Fifth, the scheme had positive equity outcomes. In most respects, we found a bigger positive effect for disadvantaged groups—lower-caste families, women and those with disabilities. Suddenly, they had individual money and thus a bargaining position in the household. Empowering the disabled is sadly neglected.
Sixth, the basic income grants were associated with investment in small-scale ways—more and better seeds, sewing machines, establishment of little shops, repairs to equipment, and so on. This was associated with more production, and thus higher incomes. The positive effect on production and growth means that the elasticity of supply would offset inflationary pressure due to any increased demand for basic food and goods.
Seventh, contrary to the sceptics, the grants led to more labour and work. But the story is nuanced. There was a shift from casual wage labour to more own-account farming and business activity, with less distress out-migration. Women gained more than men. Isn’t that what we want?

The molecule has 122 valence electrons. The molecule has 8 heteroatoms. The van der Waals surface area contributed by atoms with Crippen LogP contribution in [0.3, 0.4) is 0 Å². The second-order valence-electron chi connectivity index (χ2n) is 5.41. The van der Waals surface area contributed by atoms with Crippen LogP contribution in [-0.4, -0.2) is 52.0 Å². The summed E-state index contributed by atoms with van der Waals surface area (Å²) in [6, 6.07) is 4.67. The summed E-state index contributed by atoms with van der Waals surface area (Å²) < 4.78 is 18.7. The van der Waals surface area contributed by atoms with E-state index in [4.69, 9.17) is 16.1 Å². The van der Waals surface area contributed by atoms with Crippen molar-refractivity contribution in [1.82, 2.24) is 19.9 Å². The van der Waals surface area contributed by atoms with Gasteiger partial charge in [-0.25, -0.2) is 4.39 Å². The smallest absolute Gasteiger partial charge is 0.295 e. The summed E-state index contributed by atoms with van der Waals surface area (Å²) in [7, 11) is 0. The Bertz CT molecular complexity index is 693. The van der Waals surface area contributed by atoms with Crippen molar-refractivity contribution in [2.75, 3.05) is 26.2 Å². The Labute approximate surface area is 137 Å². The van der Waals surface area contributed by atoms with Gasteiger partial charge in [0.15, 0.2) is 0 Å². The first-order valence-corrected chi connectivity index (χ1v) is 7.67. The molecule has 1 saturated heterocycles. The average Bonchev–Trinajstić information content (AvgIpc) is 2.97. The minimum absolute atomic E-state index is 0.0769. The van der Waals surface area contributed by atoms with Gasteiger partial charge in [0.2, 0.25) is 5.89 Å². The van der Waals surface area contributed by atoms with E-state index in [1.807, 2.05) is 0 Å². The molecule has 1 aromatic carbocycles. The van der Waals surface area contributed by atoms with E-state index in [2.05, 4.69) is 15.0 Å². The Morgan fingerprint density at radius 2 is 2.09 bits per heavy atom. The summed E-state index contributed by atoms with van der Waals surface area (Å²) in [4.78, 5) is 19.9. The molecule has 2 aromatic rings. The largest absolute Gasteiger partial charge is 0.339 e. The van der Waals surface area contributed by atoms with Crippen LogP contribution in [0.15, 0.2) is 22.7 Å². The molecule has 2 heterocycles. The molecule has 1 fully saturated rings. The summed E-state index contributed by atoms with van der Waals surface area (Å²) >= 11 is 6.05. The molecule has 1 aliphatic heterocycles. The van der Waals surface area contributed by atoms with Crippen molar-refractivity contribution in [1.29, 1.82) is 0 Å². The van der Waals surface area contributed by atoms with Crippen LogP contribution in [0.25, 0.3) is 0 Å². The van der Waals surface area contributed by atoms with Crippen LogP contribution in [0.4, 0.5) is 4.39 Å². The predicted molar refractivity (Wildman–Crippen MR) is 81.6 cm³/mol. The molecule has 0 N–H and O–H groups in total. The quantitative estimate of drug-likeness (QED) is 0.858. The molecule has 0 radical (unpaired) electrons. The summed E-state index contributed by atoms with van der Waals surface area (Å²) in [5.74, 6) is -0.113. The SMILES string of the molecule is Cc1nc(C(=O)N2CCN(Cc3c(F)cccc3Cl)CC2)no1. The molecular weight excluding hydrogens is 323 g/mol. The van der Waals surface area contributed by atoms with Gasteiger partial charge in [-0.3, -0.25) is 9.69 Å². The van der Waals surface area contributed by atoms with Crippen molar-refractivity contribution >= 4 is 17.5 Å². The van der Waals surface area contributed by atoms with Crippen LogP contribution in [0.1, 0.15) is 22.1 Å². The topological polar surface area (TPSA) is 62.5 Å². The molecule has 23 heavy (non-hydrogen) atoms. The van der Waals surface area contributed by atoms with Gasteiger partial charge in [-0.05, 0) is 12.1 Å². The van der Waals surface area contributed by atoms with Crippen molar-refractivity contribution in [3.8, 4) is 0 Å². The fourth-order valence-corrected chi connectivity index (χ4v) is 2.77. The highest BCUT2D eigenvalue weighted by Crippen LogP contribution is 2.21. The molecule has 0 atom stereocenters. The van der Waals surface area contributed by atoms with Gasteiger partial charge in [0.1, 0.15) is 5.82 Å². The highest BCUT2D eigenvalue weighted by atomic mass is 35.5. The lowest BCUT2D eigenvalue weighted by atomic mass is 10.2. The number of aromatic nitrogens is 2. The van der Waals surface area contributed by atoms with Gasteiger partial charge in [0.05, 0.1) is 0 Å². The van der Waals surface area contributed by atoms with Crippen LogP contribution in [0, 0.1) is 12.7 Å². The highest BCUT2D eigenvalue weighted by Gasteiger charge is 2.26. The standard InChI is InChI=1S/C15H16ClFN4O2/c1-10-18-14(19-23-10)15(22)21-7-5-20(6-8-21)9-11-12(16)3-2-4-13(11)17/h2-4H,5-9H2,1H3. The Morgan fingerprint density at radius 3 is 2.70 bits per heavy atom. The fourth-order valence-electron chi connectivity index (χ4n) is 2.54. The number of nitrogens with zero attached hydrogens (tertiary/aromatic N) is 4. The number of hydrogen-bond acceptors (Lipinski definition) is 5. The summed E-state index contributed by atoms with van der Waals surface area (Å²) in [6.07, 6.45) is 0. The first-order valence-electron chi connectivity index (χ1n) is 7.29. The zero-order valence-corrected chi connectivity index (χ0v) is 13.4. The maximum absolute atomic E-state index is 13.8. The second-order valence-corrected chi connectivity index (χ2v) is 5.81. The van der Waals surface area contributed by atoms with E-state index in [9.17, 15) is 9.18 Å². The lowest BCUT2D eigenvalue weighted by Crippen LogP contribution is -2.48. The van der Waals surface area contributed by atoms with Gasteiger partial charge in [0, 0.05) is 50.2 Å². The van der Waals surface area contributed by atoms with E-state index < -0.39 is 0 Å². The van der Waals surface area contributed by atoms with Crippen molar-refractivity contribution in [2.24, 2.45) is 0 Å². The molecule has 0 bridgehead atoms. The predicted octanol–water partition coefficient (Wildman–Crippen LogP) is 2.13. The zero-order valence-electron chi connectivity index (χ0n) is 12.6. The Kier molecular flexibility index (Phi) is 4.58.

Eighth, there was an unanticipated but wholly welcome reduction in bonded labour. This has huge implications for local development and equity.
Ninth, those with grants were more likely to reduce debt and less likely to go into increased debt. One reason was that they had less need to borrow for short-term purposes, at 5% or more a month. Indeed, the only group to complain about the pilots were moneylenders.
Tenth, one cannot overestimate the importance of financial liquidity in low-income communities. (Money is a scarce and monopolised commodity, giving moneylenders and officials power. Bypassing them in the distribution is not the only way by which cash grants would erode corruption.) Even though families were desperately poor, they managed to put some money aside as savings, and thus could avoid going into deeper debt and be more resilient when financial crises hit, via illness or bereavements.